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October 4, 2015

White bean and sun-dried tomato dip or sandwich spread {vegan, gluten-free}

White bean and sun-dried tomato dip makes a great sandwich filling, too! #vegan #glutenfree

Over the summer, I spent a few days here and there in the hospital, getting some parts replaced. In my hospital bag I'd packed a small notebook where I write down ideas for recipes to try (I always have a notebook with me; I'm old-fashioned that way), and a couple of weeks ago I was reading through those notes with my grandson Aiden, who has a bit of interest in cooking and likes to cook with me. When I read my note about this recipe -- written under the influence of a serious dose of anesthesia -- Aiden laughed out loud, because what I'd written was, white bean and sun-dried tomato thing with interesting spices. What, he asked, were interesting spices, and what was a thing? Fair enough questions, and this recipe turned out to be the answer. The spices could be any combination of what you like: cumin and coriander, thyme and oregano, harissa with cinnamon, but I chose to go a smoky, slighty spicy route. The dip is great with cucumber slices, and works just as well tucked into a pita with those cucumbers, plus crispy lettuce and some black olives. If you have your own slow-roasted tomatoes in the freezer, by all means swap those for the sun-dried tomatoes, and the dip will be even better.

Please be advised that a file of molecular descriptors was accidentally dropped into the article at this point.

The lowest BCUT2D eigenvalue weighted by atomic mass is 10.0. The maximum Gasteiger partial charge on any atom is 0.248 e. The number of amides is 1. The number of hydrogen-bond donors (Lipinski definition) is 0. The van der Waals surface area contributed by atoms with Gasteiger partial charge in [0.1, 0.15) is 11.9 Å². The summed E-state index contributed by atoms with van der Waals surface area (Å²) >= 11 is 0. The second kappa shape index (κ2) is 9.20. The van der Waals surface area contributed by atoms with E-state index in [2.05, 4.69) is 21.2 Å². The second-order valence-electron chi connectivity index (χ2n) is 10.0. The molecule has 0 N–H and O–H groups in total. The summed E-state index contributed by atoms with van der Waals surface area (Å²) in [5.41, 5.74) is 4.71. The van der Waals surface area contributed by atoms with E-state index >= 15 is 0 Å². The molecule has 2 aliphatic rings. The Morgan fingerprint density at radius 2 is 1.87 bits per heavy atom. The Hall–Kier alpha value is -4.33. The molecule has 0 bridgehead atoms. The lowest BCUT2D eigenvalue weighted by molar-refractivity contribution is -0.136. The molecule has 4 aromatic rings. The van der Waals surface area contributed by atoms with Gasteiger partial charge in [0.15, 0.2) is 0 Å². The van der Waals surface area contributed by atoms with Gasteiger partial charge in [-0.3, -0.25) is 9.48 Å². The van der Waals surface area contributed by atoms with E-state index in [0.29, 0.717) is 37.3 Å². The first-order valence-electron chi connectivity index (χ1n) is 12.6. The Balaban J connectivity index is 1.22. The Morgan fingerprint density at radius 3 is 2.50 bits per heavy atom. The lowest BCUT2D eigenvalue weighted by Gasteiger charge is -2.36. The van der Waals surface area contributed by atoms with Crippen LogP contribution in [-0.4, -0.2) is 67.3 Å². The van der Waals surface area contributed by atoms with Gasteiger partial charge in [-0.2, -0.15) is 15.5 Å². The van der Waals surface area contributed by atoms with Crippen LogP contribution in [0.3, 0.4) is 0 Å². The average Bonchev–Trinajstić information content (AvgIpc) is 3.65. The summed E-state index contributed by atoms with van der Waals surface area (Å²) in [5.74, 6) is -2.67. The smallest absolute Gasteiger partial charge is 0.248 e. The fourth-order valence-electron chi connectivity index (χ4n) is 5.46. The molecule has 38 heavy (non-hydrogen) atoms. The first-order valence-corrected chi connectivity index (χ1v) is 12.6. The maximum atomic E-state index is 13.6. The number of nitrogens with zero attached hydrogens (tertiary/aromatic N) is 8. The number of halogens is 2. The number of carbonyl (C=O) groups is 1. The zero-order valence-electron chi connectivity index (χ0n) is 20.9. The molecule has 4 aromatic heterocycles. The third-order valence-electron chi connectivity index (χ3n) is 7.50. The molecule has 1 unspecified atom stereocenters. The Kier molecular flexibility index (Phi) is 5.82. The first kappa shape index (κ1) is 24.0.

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September 30, 2015

Turkey green chile chili {gluten-free}

Turkey green chile chili, quick and easy (and no beans!)

When my friend Candy brought me a container of real New Mexico green chiles (the hot ones!) a few months ago, I didn't know what to do. Well, that's not true. I knew what to do. I just couldn't settle on the perfect recipe to take advantage of all of this spicy goodness in the house, and because I couldn't choose a recipe, I put the container in the freezer last May. There it sat, until today, when I needed a dinner that was fast, filling, and hot (both temperature and spiciness), and I reached back into the archives for this turkey green chile chili that I first shared here in November, 2006, but never photographed. With the gift of nearly a pound of hot Hatch chile peppers, and everything else on hand in the pantry, this bean-free chili was quick and easy, just as I'd remembered. Depending on the type of potato you use, the chunks will remain firm, as mine did here, or they'll disintegrate into the chili and thicken it, with a nudge or two from the back of a wooden spoon. If you don't love chile peppers (and it's okay to use mild instead of hot), either cut the quantity way back, to a quarter pound, or try another recipe. This one's for chile lovers.

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September 27, 2015

Italian sausage, pepper and mushroom frittata {gluten-free}

Italian sausage, pepper and mushroom frittata, perfect for breakfast, brunch, or supper.